UC Berkeley PCN 2007
April 23, 2007, 6:17 am
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This year’s Pilipino Cultural Night was a production masterpiece.

Kevin Asuncion and Jade Bradfish (PCN 2007 co-producers) were able to take the formula of Skits + Traditional + Lyrical + Modern and create something that didn’t even seem like it had anything to do with skits, dance, or the tradition of Berkeley PCN’s. It felt so fresh.

The traditional dances were something else though. This is where I felt this year’s PCN really took a step forward. They were able to show an audience that tinikling wasn’t just people trying not to get their ankles to’ up, but it was a dance that is able to develop along with the growth of Filipino-American identity. Traditional Filipino dances often drew the line in Filipino-American memory to distinctly define what was old and what was new. Although the costumes and the bamboo evoke a I-think-I-can-only-see-in-sepia-and-I-shouldn’t-smile-in-photographs kind of feeling, the dance really felt like “Hey, I think I hear a Neptunes beat in that bamboo.”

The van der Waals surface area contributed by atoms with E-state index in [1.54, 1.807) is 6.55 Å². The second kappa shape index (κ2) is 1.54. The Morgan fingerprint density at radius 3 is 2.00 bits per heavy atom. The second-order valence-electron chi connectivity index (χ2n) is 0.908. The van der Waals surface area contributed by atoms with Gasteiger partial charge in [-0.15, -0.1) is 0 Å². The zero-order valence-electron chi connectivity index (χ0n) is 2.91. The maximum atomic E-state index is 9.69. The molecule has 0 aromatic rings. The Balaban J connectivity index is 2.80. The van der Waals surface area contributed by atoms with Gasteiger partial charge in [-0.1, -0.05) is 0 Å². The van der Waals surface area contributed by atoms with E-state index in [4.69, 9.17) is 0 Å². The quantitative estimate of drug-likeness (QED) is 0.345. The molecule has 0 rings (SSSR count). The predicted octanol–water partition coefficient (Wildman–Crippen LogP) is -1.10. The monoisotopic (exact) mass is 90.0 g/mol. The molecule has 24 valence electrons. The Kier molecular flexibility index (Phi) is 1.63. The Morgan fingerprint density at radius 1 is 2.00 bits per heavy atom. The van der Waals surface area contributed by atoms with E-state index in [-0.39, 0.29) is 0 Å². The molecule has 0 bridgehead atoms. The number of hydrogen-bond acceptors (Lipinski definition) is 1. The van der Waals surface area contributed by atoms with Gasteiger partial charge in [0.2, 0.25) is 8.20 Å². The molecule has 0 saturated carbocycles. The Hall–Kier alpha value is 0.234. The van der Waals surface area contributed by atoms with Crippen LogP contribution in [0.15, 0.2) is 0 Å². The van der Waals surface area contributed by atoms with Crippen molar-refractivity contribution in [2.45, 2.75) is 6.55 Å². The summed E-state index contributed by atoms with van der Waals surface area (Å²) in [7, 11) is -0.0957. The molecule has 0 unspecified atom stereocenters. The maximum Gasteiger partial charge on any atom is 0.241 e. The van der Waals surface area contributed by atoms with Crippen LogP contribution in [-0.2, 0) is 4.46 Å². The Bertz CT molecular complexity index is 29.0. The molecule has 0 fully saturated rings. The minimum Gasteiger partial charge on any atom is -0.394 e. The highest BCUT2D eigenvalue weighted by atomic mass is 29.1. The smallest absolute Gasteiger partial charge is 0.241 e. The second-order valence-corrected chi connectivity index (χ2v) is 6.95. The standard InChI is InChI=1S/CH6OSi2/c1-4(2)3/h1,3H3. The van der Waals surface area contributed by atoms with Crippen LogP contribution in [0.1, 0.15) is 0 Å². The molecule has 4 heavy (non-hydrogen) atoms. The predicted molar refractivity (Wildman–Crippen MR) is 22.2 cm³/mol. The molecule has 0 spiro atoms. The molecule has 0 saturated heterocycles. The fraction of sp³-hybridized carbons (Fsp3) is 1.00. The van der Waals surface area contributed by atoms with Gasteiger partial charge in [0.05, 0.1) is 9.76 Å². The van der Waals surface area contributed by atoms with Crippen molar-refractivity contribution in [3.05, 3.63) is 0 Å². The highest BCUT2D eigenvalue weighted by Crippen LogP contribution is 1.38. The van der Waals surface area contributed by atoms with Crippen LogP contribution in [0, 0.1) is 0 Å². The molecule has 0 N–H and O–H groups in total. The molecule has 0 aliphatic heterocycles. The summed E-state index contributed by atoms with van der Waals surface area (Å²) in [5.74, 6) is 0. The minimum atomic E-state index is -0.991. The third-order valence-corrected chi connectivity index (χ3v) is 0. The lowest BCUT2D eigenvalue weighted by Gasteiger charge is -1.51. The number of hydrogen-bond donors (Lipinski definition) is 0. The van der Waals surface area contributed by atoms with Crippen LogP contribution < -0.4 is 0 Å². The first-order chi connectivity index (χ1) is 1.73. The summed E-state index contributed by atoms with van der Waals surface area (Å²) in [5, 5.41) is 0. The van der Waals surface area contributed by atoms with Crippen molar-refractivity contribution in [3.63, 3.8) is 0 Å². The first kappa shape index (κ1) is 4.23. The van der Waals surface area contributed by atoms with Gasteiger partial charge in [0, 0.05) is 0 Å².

The skits were also great. Saturated with political commentary, it was also sensitive to many filipinos who comprehend “Philippine Politics” in entirely different ways. I like that. Owen Javellana’s skit was fire. It was basically a thought experiment of a moon colony with a population that can barely fill a bus, and yet still have to deal with identity politics. Genius!

Well, I’m tired, hung over, and tired. Thank you PCN 2007 for a great show!

No wonder!
April 14, 2007, 7:56 pm
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I have been wondering why art history is defined with such stages. Where are the artists that define the ‘now’? Do they shun the pompous attitude of those who claim they’ve found a definition of a time period and proceed to create in the name of it? I swear they’re just hiding on top of a skyscraper or somfin’, drinking and laughing at the rat race below. While painting on a wall of course. Or mixing some music on the tables.


  1. Fluxus is an attitude. It is not a movement or a style.